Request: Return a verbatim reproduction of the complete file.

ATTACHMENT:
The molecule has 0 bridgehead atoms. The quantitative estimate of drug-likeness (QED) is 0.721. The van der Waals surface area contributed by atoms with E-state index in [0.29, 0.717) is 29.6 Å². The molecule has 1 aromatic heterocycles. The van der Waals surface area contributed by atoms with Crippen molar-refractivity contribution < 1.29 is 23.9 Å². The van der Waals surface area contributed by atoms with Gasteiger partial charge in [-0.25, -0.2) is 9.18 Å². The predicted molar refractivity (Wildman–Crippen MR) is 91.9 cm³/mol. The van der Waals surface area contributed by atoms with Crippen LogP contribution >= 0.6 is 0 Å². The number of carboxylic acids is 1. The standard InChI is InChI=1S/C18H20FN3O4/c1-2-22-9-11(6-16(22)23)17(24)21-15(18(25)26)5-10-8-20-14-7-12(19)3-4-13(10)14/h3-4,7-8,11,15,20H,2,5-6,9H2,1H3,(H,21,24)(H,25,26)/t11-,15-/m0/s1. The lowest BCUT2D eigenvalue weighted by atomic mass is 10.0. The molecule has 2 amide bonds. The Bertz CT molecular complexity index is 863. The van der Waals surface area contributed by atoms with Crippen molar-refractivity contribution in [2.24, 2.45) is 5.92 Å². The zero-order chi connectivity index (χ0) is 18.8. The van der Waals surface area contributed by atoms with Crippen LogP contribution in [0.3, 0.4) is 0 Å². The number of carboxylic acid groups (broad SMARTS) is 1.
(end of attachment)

The molecule has 0 bridgehead atoms. The quantitative estimate of drug-likeness (QED) is 0.721. The van der Waals surface area contributed by atoms with E-state index in [0.29, 0.717) is 29.6 Å². The molecule has 1 aromatic heterocycles. The van der Waals surface area contributed by atoms with Crippen molar-refractivity contribution < 1.29 is 23.9 Å². The van der Waals surface area contributed by atoms with Gasteiger partial charge in [-0.25, -0.2) is 9.18 Å². The predicted molar refractivity (Wildman–Crippen MR) is 91.9 cm³/mol. The van der Waals surface area contributed by atoms with Crippen LogP contribution >= 0.6 is 0 Å². The number of carboxylic acids is 1. The standard InChI is InChI=1S/C18H20FN3O4/c1-2-22-9-11(6-16(22)23)17(24)21-15(18(25)26)5-10-8-20-14-7-12(19)3-4-13(10)14/h3-4,7-8,11,15,20H,2,5-6,9H2,1H3,(H,21,24)(H,25,26)/t11-,15-/m0/s1. The lowest BCUT2D eigenvalue weighted by atomic mass is 10.0. The molecule has 2 amide bonds. The Bertz CT molecular complexity index is 863. The van der Waals surface area contributed by atoms with Crippen molar-refractivity contribution in [2.24, 2.45) is 5.92 Å². The zero-order chi connectivity index (χ0) is 18.8. The van der Waals surface area contributed by atoms with Crippen LogP contribution in [0.3, 0.4) is 0 Å². The number of carboxylic acid groups (broad SMARTS) is 1.